I’m good to go for the Larry Crowne scooter-swarm parade down Hollywood Blvd, which will start sometime around 6:45 or 7 pm. I don’t know how many scooters are going to take part, but me and my little white Chinese scooter will be a part of history tonight. I plan on taking some stills and video and posting it all tomorrow. I’ll also be attending the big-deal premiere, of course, for Tom Hanks’ film, which opens on 7.1.
During yesterday’s late-afternoon dinner at Katsuya for Ludivine Seigner, star of Love Crimes and costar of The Devil’s Double: (l. to r. rear) Greg Laemmle, L.A. Daily News‘ Bob Strauss, Lise De-Sablet of L.A.’s French Embassy; (l. to .r. front) Pete and Madelyn Hammond, Ludivine Sagnier, KCRW’s Gemma Dempsey and indie publicist veteran Marina Bailey, who arranged the dinner.
Hitfix’s Drew McWeeny, Guillermo del Toro, Marcia McWeeny — Sunday, 6.26, 10:45 pm.
Ludivine Seigner — Sunday, 6.26, 6:20 pm.
The great Guillermo del Toro told me a little something about Alfonso Cuaron‘s currently-shooting Gravity at last night’s Don’t Be Afraid of The Dark after-party. He said that Cuaron and dp Emmanuel Lubezki (a.k.a. “Chivo”) are again intending to push the cinematic envelope, although in a different way than they did with Children of Men. The 3D space-rescue drama costars George Clooney and Sandra Bullock.
Sandra Bullock, George Clooney within shouting distance of Alfonso Cuaron’s Gravity set.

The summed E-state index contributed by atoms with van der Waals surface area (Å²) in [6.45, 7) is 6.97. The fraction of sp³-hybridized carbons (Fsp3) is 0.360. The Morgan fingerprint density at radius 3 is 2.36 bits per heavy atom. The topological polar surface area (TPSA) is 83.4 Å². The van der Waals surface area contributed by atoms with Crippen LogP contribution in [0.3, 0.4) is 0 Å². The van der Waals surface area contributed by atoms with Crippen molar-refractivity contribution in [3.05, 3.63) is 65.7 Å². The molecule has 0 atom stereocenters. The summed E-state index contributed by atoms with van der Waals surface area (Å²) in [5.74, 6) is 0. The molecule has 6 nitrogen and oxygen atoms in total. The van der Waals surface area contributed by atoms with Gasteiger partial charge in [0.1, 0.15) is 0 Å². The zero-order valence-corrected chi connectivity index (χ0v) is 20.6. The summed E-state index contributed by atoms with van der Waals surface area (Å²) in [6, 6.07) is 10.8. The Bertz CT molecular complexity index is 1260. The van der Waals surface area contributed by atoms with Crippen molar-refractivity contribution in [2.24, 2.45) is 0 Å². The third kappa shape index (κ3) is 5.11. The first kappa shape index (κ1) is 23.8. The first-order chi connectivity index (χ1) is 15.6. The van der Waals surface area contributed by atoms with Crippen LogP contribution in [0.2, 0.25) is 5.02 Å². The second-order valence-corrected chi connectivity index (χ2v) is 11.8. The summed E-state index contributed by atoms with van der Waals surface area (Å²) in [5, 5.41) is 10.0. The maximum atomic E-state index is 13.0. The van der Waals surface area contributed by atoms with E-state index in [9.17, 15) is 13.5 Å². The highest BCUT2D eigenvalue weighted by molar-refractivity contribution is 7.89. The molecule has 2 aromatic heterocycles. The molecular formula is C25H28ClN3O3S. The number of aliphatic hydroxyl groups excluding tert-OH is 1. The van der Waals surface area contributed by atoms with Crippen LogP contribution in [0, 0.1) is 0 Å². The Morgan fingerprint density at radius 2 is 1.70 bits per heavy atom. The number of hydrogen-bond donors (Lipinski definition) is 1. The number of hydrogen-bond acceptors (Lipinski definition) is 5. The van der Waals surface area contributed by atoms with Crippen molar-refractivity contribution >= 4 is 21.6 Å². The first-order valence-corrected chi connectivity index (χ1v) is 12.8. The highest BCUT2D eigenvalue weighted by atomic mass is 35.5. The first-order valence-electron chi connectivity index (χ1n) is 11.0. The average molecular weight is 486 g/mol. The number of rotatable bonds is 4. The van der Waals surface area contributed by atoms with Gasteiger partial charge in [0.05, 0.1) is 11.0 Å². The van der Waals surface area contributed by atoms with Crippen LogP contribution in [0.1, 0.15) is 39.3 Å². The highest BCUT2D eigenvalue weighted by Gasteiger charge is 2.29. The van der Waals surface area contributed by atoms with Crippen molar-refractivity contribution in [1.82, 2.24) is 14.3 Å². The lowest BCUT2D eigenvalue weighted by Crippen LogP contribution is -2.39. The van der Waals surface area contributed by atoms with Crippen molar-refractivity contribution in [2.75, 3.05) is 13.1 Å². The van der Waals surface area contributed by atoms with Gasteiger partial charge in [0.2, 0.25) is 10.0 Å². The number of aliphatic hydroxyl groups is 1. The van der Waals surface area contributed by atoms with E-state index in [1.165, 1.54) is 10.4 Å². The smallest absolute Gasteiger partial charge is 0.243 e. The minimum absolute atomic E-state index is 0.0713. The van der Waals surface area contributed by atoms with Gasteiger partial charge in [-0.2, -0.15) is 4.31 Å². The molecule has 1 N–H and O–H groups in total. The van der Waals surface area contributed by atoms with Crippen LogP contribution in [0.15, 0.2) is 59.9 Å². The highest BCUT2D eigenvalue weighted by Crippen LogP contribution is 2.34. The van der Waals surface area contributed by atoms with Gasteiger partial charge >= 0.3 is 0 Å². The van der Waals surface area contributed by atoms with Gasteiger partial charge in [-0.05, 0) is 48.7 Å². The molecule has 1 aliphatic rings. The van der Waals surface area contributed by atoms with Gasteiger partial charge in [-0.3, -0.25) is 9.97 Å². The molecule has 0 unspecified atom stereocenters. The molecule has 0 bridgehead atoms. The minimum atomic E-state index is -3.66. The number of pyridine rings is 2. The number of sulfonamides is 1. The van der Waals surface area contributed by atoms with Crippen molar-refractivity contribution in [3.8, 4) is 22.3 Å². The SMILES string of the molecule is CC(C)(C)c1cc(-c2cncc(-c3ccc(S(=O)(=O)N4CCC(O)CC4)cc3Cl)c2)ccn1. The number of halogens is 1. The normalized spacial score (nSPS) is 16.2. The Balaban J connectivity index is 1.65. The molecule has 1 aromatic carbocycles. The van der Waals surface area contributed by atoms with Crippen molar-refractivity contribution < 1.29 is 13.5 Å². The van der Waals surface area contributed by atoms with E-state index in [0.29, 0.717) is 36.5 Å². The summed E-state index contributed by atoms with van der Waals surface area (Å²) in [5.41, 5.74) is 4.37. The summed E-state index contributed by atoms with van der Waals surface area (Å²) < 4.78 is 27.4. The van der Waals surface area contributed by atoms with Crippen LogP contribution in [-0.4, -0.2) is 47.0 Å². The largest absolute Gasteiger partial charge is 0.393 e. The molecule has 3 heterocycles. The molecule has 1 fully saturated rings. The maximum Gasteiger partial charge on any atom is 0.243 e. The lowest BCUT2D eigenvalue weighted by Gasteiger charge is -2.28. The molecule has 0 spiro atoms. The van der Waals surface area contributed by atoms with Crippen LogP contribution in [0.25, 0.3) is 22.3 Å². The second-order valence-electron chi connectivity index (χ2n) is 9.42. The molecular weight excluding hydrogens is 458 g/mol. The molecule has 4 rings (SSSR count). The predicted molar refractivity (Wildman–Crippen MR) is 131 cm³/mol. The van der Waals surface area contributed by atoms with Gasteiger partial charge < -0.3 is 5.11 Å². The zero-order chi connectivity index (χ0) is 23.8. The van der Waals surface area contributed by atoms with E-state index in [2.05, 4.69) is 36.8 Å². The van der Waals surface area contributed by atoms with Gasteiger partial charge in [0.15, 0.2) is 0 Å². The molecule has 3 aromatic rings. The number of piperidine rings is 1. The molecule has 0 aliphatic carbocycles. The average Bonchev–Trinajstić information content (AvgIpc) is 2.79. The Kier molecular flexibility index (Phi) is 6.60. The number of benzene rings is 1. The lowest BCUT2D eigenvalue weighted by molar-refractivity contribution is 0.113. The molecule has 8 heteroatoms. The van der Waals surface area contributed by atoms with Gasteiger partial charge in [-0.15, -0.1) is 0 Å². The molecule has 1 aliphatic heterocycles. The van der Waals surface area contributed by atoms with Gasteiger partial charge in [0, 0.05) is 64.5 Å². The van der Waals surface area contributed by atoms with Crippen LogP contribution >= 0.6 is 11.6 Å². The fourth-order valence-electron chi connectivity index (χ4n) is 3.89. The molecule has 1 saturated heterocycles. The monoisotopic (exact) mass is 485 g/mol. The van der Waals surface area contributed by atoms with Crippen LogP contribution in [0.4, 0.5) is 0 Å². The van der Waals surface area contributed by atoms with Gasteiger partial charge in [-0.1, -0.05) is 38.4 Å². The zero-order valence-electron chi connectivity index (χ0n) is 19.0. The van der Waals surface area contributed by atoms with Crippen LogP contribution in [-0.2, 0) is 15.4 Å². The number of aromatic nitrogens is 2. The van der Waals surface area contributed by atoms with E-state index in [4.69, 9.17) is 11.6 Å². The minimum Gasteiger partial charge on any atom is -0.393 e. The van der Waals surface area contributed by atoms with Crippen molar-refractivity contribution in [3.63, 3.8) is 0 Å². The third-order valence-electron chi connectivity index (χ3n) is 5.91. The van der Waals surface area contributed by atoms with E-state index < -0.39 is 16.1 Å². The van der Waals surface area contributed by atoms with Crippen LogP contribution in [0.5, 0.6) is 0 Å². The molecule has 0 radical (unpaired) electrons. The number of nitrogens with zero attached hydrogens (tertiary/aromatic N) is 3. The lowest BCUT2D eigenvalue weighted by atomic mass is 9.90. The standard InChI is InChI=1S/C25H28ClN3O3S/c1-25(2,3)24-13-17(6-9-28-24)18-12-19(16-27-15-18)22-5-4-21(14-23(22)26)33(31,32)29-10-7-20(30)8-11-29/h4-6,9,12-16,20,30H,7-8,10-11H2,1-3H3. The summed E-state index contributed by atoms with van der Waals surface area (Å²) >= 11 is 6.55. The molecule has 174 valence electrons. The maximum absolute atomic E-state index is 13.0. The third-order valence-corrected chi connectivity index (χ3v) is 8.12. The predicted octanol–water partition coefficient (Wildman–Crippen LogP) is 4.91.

I’ve gotten hold of a second draft of Cuaron’s script (written in ’09). If anyone has a more recent draft, please forward. The co-authors of a 2010 draft are reportedly Alfonso and Jonas Cuaron and Rodrigo Garcia Barcha.
The Wikipedia logline: “In Earth’s orbit, satellite debris hits a space station, destroying most of it and killing all but two astronauts. The remaining astronauts fight for survival and to return home.” One of the astronauts will be played by Bullock, apparently. I don’t know who Clooney plays, but let’s assume he’s the other astronaut in peril and nor some mission-control Ed Harris-type guy.
Several actresses were considered and/or romanced for Bullock’s role — Angelina Jolie (allegedly demanded her big fat $20 million fee), Natalie Portman (pregnancy interfered), Rachel Weisz, Naomi Watts, Marion Cotillard, Abbie Cornish, Carey Mulligan, Sienna Miller, Scarlett Johansson, Blake Lively, Rebecca Hall, Olivia Wilde, etc.